January/February 2022Vol. XXXIV No. 3

Selecting a New President

Sally Haslanger, Jonathan A. King, Ceasar McDowell, Ruth Perry, Nasser Rabbat

In its 156 years, MIT will begin selecting a new president for the nineteenth time. The MIT Corporation will make the selection informed by the recommendation of a Search Committee. We hope committee membership will include those who drive excellence at MIT: faculty, staff, researchers, post-docs, undergraduate, and graduate students.

Irrespective of the committee’s composition, the broader MIT community needs to know the answers to two questions. First, how will the committee present the leadership needs for MIT?; and what considerations will be at the heart of the committee’s deliberations?

MIT’s fundraising campaign, “Make A Better World”, has helped it grow into a massive research, innovation, and educational enterprise. In the push to develop a 27.4 billion dollar endowment, too often consideration of what is fair, justice, equitable, or moral has, at best, gone unexamined and, at worst, been ignored. Yes, at times, MIT leadership demonstrates moral courage as evidenced in the decision to retain service staff during the Covid shutdown or defending Professor Gang Chen. Some members of our community would include the decision to stop the Skoltech program in response to Russia’s invasion of Ukraine as another sign of MIT’s moral courage. While it was the correct action, it reveals a moral relativism that is too often used to secure or allocate resources.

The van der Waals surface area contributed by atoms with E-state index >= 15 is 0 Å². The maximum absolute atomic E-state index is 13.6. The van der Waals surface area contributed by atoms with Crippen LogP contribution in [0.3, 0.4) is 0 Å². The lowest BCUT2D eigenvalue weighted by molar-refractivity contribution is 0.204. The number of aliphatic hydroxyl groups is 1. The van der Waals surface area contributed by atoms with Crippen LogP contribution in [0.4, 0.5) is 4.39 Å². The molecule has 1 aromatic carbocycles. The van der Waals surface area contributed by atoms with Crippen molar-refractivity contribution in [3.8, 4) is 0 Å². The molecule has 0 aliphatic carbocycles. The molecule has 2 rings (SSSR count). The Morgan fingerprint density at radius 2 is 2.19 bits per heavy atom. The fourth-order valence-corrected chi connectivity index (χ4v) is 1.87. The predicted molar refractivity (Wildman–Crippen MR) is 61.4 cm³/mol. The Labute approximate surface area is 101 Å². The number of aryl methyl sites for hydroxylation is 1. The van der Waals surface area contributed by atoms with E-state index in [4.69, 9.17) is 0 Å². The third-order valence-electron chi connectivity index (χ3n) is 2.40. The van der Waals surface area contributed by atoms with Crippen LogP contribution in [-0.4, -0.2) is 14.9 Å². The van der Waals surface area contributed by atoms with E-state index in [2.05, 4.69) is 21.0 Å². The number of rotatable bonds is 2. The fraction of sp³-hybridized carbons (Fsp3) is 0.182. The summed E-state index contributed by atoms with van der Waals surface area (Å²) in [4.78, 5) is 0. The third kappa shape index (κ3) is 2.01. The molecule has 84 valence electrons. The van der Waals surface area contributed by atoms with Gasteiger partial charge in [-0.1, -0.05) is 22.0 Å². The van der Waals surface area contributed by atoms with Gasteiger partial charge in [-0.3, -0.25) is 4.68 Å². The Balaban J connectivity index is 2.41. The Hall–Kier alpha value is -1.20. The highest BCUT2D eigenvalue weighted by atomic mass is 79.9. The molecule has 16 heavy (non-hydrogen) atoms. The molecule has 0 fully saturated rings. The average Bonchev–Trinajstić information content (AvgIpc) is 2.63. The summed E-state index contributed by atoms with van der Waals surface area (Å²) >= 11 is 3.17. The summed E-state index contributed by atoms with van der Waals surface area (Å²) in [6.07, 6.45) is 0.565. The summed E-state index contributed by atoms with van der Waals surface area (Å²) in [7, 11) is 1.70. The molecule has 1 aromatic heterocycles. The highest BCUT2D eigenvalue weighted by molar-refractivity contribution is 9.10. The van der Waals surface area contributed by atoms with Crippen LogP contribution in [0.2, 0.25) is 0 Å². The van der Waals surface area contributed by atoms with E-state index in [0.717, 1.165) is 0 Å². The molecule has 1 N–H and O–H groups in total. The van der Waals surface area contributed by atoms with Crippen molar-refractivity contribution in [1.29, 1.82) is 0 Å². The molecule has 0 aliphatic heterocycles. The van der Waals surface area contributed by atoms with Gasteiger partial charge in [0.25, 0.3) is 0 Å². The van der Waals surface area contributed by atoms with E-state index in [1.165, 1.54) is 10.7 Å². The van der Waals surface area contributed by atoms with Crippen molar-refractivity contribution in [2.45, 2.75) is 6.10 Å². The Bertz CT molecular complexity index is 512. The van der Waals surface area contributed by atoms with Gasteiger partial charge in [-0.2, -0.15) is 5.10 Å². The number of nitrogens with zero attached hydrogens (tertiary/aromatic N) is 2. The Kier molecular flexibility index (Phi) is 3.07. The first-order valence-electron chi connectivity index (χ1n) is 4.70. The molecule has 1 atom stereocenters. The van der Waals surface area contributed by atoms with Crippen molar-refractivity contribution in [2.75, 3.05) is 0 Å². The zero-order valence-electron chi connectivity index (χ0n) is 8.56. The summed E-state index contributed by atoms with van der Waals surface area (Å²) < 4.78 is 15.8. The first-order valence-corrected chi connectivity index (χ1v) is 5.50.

MIT should have never undertaken the Skoltech program. It is unclear to most campus stakeholders how providing Russia a research center that helps it gain access to shale and oil reserves in the Arctic and undermining any rhetoric about managing climate change at home will “Make a Better World.” There are many unanswered questions about why a Russian oligarch was included as a member of MIT’s Board of Trustees and why he was removed – clearly there needs to be more transparency and accountability by the MIT President and other leaders towards the MIT community. Moreover, pursuing the Skoltech relationship would eventually place MIT researchers and students in a compromised position.

Similarly, the welcoming of Saudi dictator Mohammed bin Salman, the acceptance of donations from Jeffrey Epstein, the questionable housing practice of Stephen Schwarzman’s Blackstone Group, and similar missteps lead to MIT jeopardizing its moral standing and core educational mission in the world. Moreover, it is unclear how the world of graduate students is made better when MIT’s development arm, MITIMCo, uses the East Campus triangle to build new commercial office buildings instead of desperately needed graduate student housing. As a result, the ethical leadership of MIT is compromised.

The new president must have the skill, knowledge, and expertise to help MIT find a new moral center.

One possible way to assess that capacity is to provide the Search Committee with a candid view into the varied perceptions of faculty on the following questions about MIT:

  • What has been created that should be strengthened?
  • What has faltered and needs shoring up?
  • What has been neglected and needs attention?
  • What have we held onto that is holding us back?

Such a process would use faculty intelligence; it would also help the prospective candidates understand the climate and challenges as seen by those who make up the Institute.

What MIT excels at is by itself insufficient to solve the world’s problems. Thus, in our pursuit for excellence, we should at least be guided by the simple phrase “Do No Harm.” We need a deep look at how we act in the world to do that. So, in finding a new leader, let us look for someone who can help us “do no harm” as we excel in what we do best.